Training Magazine Middle East March 2015 - Page 38

Almost every training course is designed to teach us to succeed. Our nature is to excel, and the concept of getting better at failure is a foreign one.

However, the pace and rate of change in business is now highlighting a very real need for us to learn and improve our ability to fail.

The military are taught early on, fail fast, fail often and minimize the damage each time.

Jim Collins, in his book, Great By Choice, talks about firing bullets before cannon balls. He is referring to the need to experiment with small projects – calibrating the results, and adjusting and correcting – before investing big and launching your cannonball.

Though we might understand the theory, how do organisations, leaders and individual contributors react to failure?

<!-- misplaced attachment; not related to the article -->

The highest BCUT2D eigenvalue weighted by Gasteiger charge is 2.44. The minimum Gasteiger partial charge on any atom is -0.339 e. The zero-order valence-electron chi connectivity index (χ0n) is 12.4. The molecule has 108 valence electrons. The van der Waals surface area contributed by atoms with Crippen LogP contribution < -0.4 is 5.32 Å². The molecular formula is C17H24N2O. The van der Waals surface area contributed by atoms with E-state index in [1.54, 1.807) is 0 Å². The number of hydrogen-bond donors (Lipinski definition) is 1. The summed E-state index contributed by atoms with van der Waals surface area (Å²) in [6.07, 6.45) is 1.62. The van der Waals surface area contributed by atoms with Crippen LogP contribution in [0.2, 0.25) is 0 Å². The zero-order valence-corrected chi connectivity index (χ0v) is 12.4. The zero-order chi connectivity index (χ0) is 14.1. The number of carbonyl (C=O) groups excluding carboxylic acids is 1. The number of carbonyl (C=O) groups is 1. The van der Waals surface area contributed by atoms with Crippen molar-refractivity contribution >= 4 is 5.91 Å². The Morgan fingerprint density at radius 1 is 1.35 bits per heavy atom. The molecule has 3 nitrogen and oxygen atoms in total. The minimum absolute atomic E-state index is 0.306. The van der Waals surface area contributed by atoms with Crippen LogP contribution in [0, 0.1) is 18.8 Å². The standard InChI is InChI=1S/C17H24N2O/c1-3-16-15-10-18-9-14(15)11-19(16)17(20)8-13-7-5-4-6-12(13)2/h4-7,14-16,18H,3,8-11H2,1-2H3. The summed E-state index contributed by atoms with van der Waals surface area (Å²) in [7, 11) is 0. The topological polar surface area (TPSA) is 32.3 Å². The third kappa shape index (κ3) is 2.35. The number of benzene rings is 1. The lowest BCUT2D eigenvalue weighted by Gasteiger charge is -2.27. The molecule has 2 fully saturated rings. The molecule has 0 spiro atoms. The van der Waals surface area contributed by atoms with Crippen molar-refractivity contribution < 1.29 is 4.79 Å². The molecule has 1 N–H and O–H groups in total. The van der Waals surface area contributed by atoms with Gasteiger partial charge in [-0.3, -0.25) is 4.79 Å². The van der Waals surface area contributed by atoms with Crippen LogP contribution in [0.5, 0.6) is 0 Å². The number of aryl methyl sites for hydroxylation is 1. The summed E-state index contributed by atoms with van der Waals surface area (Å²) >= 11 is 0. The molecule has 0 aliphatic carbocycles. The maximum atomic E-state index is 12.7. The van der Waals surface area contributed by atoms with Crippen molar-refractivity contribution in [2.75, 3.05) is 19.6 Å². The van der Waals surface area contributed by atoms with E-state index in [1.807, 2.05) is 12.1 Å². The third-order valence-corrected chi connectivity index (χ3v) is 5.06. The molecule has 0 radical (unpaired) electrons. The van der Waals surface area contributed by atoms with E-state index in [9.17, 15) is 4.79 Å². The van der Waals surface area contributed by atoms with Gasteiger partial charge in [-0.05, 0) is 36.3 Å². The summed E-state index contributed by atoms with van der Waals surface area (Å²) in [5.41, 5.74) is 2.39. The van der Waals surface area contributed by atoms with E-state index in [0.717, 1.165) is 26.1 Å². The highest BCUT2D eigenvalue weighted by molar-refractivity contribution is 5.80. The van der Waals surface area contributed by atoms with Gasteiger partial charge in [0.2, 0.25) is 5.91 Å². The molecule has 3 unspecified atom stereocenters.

Let’s Start With Organisations

All corporate architectures are set up to withstand risk and change, according to John Seely Brown, author, speaker and co-chairperson at Deloitte’s Centre for the Edge in Silicon Valley. He says that all corporate planning efforts attempt to scale efficiency and predictability, working to create static, or at least controlled, growth environments in the belief that they will reduce risk. In today’s fast-changing world, we need just the opposite – constant experimentation and process iteration to reduce risk. Seely Brown calls this “scalable learning”.

Unfortunately, within traditional organisations, failure is not welcomed. You hear CEOs quoting the NASA motto, “Failure is not an option”. Though meant to be inspiring, this approach leads to innovation that is safe and incremental, instead of radical, disruptive or game changing.

Some organisations are shifting focus, making experimentation and failure perfectly acceptable. Procter & Gamble have a Heroic Failure award. It honors the employee or team with the biggest failure that delivered the greatest insight. Tata Group offers an annual Dare To Try award, which recognizes managers who took the biggest risk.

Does this mean any mistake or failure is acceptable? No, but it comes down to leadership creating a framework and culture where failure is an option, one that you don’t lose your job over.

COLUMN - What's Next?


what's next?